The buzz in recent years on the importance of early childhood has been roaring. Young children’s brains are producing 1 million new neural connections per second in the first few years of life, and we now understand the bigger picture of why we need to set families up for success from very early-on. Research has shown that investing in quality care and programming at this young age, specifically for our most disadvantaged children, leads to a 13% return on investment annually. Kenosha County residents of all generations, and our economy, would benefit widely from this return. This is the work of our Smart Beginnings Network.
Dr. Diane Gerlach, pediatrician at Aurora Health Care and champion of this work, demonstrates this. “When children are struggling early on, they tend to have behavior problems. This adds stress to the parent who may also be struggling with parenting, and it bleeds over to their [employment] with poor productivity and attendance. Identifying problem areas early allows for early treatment, which decreases their struggles and behavior problems, which decreases parent stress. This creates better current and future employees.” Smart Beginnings brings together community partners to directly address the importance of early childhood through alignment of programs and systems.
This group has launched its collaborative action approach by aligning with childcare centers and equipping them with the Ages & Stages Questionnaire (ASQ-3), a developmental screening tool. Childcare centers get trained to educate parents and caregivers about developmental milestones and provide them with activities to help their child thrive. Parents are a child’s first and most important teacher, so when parents understand the importance of reading, talking, and playing with their child, it can result in significant gains in developmental outcomes. Regular screenings can also ensure that families receive needed interventions early. When parents are supported, they can be more present and productive employees, residents, and leaders in our community. Businesses and our overall economy are then poised to profit.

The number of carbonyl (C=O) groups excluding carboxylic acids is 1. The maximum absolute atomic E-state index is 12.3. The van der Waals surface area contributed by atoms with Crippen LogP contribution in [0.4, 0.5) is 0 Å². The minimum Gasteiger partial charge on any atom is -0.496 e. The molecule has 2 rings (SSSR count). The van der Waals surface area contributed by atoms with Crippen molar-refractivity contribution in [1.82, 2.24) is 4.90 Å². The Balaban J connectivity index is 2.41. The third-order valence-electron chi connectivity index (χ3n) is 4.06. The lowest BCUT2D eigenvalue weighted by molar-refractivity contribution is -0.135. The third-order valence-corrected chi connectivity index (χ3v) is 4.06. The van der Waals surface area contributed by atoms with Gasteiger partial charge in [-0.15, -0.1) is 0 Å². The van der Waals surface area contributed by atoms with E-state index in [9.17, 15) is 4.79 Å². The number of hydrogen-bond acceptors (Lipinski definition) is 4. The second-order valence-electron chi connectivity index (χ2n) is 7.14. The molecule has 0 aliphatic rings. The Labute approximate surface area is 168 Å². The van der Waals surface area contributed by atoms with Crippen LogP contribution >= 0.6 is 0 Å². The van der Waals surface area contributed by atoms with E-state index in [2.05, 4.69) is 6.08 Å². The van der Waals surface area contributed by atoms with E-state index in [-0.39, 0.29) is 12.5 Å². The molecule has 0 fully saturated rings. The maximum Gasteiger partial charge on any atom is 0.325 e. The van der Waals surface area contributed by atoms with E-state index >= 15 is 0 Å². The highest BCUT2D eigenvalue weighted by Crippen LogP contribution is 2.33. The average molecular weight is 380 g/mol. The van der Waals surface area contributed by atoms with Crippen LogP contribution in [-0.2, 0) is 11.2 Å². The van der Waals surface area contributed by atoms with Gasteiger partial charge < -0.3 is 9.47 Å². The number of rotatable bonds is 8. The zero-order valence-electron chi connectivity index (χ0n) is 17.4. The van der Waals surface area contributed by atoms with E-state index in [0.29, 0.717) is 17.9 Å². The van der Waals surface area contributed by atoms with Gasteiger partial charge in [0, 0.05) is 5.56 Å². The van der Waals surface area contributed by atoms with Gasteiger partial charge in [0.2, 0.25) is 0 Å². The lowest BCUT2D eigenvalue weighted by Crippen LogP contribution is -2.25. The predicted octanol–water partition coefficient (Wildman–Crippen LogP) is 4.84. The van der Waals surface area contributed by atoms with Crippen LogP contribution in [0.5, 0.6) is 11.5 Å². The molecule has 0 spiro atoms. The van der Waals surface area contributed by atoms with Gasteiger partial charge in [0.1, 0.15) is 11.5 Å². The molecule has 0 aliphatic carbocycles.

We are already seeing small wins with this alignment. The number of reported ASQ-3s in Kenosha County has doubled over this time last year, resulting in more children receiving necessary interventions earlier. Suzi Wolf, Early Intervention Program Manager at KAC, shares, “Providing services before a child is school age is more effective and less costly because the developing brain is the most capable of change.” Is this an investment we can afford not to make?
How You Can Help
The success of this work depends on stakeholders of all shapes and sizes. Consider: